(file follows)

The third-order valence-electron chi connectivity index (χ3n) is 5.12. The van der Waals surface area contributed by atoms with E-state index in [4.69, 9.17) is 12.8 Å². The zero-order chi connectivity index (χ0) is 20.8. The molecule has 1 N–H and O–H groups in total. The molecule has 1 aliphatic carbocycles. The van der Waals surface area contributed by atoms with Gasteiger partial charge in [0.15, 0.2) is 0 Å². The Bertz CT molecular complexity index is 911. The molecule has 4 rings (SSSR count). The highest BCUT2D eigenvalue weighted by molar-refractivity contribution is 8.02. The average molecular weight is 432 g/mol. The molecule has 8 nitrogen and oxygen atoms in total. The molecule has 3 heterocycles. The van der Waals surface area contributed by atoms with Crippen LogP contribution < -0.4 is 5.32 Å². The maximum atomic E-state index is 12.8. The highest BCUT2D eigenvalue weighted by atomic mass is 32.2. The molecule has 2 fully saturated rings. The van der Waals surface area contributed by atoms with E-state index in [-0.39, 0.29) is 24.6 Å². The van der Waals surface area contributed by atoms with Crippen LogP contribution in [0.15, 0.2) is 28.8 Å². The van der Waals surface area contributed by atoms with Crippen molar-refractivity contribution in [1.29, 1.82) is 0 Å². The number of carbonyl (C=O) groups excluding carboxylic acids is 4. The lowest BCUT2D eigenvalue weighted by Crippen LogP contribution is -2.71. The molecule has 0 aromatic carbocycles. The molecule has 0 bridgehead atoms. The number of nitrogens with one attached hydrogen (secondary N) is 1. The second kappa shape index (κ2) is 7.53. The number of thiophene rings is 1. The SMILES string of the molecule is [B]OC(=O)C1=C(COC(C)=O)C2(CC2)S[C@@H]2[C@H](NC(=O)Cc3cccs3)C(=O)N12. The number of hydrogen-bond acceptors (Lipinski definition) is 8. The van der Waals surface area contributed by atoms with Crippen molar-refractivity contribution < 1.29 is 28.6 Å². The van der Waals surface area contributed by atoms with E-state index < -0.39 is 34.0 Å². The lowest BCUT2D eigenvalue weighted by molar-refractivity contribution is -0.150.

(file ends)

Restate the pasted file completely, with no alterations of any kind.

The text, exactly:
The third-order valence-electron chi connectivity index (χ3n) is 5.12. The van der Waals surface area contributed by atoms with E-state index in [4.69, 9.17) is 12.8 Å². The zero-order chi connectivity index (χ0) is 20.8. The molecule has 1 N–H and O–H groups in total. The molecule has 1 aliphatic carbocycles. The van der Waals surface area contributed by atoms with Gasteiger partial charge in [0.15, 0.2) is 0 Å². The Bertz CT molecular complexity index is 911. The molecule has 4 rings (SSSR count). The highest BCUT2D eigenvalue weighted by molar-refractivity contribution is 8.02. The average molecular weight is 432 g/mol. The molecule has 8 nitrogen and oxygen atoms in total. The molecule has 3 heterocycles. The van der Waals surface area contributed by atoms with Crippen LogP contribution < -0.4 is 5.32 Å². The maximum atomic E-state index is 12.8. The highest BCUT2D eigenvalue weighted by atomic mass is 32.2. The molecule has 2 fully saturated rings. The van der Waals surface area contributed by atoms with E-state index in [-0.39, 0.29) is 24.6 Å². The van der Waals surface area contributed by atoms with Crippen LogP contribution in [0.15, 0.2) is 28.8 Å². The van der Waals surface area contributed by atoms with Crippen molar-refractivity contribution in [1.29, 1.82) is 0 Å². The number of carbonyl (C=O) groups excluding carboxylic acids is 4. The lowest BCUT2D eigenvalue weighted by Crippen LogP contribution is -2.71. The molecule has 0 aromatic carbocycles. The molecule has 0 bridgehead atoms. The number of nitrogens with one attached hydrogen (secondary N) is 1. The second kappa shape index (κ2) is 7.53. The number of thiophene rings is 1. The SMILES string of the molecule is [B]OC(=O)C1=C(COC(C)=O)C2(CC2)S[C@@H]2[C@H](NC(=O)Cc3cccs3)C(=O)N12. The number of hydrogen-bond acceptors (Lipinski definition) is 8. The van der Waals surface area contributed by atoms with Crippen molar-refractivity contribution < 1.29 is 28.6 Å². The van der Waals surface area contributed by atoms with E-state index < -0.39 is 34.0 Å². The lowest BCUT2D eigenvalue weighted by molar-refractivity contribution is -0.150.